One of Canada's favourite hardware stores was making the rounds on Twitter. However, Canadian Tire might not have been happy with the discussion it got wrapped up in. It started trending in connection to a Nazi symbol.
It all started with Trump campaign posts shared on Facebook. The Hill reports that the ads, which ran on pages for President Trump, Vice President Pence and "Team Trump," featured an inverted red triangle.
This was a mark used by Nazis to designate political prisoners at concentration camps.
Facebook removed the ads, saying that they violated the platform's policy against organized hate.
The triangle, which the Trump campaign claimed is a common Antifa symbol, also bore a resemblance to the instantly recognizable Canadian Tire logo.
Canadians on Twitter instantly picked up on the similarity and tweeted about it enough to get the store trending.
People seemed to think that being upset about the triangle's use in a political ad designed to attack the President's political opponents equated to being angry about the hardware store's logo as well.
"Looks like Canadian Tire is going to get canceled next," wrote @jwstewart67.
"Facebook might wanna have a little talk with Canadian Tire...
Just sayin'" tweeted @1Kishka.
@thehill Facebook might wanna have a little talk with Canadian Tire... Just sayin’ 🤷♂️ https://t.co/LNBcciKkqV— Just Norm (@Just Norm)1592567210.0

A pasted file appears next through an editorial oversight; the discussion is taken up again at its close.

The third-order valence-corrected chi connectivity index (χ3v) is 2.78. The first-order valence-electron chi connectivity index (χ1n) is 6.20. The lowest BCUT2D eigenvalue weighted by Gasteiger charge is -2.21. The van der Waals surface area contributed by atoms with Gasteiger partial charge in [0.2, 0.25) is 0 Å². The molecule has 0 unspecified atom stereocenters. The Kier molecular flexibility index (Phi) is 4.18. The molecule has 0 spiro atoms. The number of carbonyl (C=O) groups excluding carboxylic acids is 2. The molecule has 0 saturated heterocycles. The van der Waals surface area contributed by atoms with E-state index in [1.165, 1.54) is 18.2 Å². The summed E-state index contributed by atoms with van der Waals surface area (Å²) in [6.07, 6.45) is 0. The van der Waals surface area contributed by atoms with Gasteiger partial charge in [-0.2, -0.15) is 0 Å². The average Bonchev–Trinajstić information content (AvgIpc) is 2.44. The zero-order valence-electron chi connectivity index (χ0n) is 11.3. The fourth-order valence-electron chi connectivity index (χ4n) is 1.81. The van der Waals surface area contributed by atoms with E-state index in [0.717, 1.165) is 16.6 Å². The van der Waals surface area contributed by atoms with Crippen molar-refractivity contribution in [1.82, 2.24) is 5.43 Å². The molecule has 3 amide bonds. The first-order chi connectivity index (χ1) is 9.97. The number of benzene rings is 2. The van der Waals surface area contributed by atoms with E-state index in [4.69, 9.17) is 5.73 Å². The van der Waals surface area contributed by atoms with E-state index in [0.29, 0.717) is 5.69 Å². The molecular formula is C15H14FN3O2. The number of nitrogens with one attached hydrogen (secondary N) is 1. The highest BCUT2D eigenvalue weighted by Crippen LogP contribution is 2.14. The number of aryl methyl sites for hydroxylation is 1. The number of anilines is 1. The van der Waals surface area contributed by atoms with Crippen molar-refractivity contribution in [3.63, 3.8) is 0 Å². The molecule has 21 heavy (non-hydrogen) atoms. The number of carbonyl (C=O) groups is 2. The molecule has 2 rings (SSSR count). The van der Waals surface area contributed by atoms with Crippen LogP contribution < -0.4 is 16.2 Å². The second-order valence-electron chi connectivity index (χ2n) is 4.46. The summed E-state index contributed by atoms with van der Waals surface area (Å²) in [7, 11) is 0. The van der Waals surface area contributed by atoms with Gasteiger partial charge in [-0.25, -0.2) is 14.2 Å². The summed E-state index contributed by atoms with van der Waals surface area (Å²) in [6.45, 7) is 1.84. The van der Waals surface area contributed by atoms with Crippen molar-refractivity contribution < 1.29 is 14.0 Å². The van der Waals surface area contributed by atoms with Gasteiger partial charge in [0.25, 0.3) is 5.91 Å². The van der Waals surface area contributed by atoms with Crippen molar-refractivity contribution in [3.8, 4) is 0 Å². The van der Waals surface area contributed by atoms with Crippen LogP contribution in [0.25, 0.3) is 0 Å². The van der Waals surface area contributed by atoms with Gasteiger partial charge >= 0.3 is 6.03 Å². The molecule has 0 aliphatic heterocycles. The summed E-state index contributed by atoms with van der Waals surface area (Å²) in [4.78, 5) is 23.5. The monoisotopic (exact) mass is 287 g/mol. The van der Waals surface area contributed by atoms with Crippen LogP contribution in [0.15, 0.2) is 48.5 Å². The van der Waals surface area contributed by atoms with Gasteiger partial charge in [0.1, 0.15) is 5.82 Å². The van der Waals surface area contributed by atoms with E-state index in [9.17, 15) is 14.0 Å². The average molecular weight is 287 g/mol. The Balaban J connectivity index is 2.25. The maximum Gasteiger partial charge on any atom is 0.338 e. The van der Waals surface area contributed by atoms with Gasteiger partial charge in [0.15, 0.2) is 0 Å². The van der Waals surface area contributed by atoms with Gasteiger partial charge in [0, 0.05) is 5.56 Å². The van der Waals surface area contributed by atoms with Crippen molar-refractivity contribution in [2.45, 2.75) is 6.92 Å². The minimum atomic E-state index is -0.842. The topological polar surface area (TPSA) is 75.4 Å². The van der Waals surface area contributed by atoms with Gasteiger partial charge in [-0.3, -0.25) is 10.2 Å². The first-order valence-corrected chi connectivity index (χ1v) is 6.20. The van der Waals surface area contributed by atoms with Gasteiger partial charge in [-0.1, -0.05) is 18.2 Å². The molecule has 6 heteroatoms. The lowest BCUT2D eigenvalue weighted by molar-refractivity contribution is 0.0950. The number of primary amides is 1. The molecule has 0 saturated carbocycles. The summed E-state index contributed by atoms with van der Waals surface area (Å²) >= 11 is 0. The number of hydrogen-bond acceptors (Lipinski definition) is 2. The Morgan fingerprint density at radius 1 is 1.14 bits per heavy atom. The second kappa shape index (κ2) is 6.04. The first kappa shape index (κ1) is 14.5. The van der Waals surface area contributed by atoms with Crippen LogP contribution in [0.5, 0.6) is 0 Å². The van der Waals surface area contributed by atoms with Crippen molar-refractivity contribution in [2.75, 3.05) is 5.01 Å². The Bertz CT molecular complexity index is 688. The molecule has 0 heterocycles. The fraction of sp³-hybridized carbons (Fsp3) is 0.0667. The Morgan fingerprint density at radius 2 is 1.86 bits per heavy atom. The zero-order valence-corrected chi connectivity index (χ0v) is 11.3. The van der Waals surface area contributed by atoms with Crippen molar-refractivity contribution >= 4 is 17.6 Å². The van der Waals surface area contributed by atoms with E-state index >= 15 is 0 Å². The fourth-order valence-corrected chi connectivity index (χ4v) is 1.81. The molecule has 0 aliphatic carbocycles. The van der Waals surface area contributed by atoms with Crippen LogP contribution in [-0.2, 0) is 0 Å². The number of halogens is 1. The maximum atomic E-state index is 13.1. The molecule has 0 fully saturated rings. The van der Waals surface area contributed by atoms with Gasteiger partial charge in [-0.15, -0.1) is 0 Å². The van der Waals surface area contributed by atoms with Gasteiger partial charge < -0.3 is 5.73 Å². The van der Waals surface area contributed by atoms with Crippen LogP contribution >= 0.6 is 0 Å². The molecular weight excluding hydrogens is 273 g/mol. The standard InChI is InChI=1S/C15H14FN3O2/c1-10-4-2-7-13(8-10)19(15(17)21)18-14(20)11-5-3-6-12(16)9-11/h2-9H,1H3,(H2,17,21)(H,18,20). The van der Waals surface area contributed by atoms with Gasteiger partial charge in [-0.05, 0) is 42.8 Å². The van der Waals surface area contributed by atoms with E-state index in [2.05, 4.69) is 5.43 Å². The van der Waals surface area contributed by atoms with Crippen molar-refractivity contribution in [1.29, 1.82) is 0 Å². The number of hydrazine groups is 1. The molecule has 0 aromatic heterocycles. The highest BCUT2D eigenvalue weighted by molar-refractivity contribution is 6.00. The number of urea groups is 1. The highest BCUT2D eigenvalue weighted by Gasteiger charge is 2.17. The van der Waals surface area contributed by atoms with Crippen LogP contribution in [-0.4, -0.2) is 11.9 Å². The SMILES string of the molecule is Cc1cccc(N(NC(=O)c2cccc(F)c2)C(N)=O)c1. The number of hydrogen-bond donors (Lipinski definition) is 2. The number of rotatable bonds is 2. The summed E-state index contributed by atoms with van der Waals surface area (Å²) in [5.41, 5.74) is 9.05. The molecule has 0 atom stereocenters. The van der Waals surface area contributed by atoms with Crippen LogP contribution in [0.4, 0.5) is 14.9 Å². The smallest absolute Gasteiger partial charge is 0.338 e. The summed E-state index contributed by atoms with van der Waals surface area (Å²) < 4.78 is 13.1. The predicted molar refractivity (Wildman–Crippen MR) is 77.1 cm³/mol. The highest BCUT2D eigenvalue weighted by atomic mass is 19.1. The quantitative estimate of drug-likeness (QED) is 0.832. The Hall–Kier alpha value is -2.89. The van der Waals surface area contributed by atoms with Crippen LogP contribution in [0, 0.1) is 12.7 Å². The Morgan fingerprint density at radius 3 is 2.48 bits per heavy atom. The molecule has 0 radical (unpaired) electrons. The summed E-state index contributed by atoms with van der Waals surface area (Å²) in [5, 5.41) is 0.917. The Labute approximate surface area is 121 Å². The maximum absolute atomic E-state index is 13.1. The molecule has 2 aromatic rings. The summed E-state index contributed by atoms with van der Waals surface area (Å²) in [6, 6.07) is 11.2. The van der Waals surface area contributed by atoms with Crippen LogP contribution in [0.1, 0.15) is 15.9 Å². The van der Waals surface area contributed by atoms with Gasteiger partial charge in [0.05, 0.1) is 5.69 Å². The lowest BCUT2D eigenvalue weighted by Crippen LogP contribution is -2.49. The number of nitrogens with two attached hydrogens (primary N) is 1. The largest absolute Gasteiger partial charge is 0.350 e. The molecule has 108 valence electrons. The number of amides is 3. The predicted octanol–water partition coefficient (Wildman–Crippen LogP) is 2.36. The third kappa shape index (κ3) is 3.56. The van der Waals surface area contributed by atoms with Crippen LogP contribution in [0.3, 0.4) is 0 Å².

However, the store logo's similarity to the Nazi symbol is purely coincidental.
As explained by the company itself in a tweet from all the way back in 2012, the inverted red triangle was chosen as the logo because its founder wanted something instantly recognizable to put on the front of an oil can.
Our logo? Chosen because our founder needed one for the front of an oil can. A triangle was a simple, easy to recognize symbol.— Canadian Tire (@Canadian Tire)1325621175.0
As some parents have pointed out on Twitter, kids seem to think that the logo actually just looks like a giant strawberry. They're probably pretty disappointed when they see the chain mostly just sells tools.
The famous hardware store is apparently still popular in the True North, as people flocked in huge numbers when locations started reopening last month.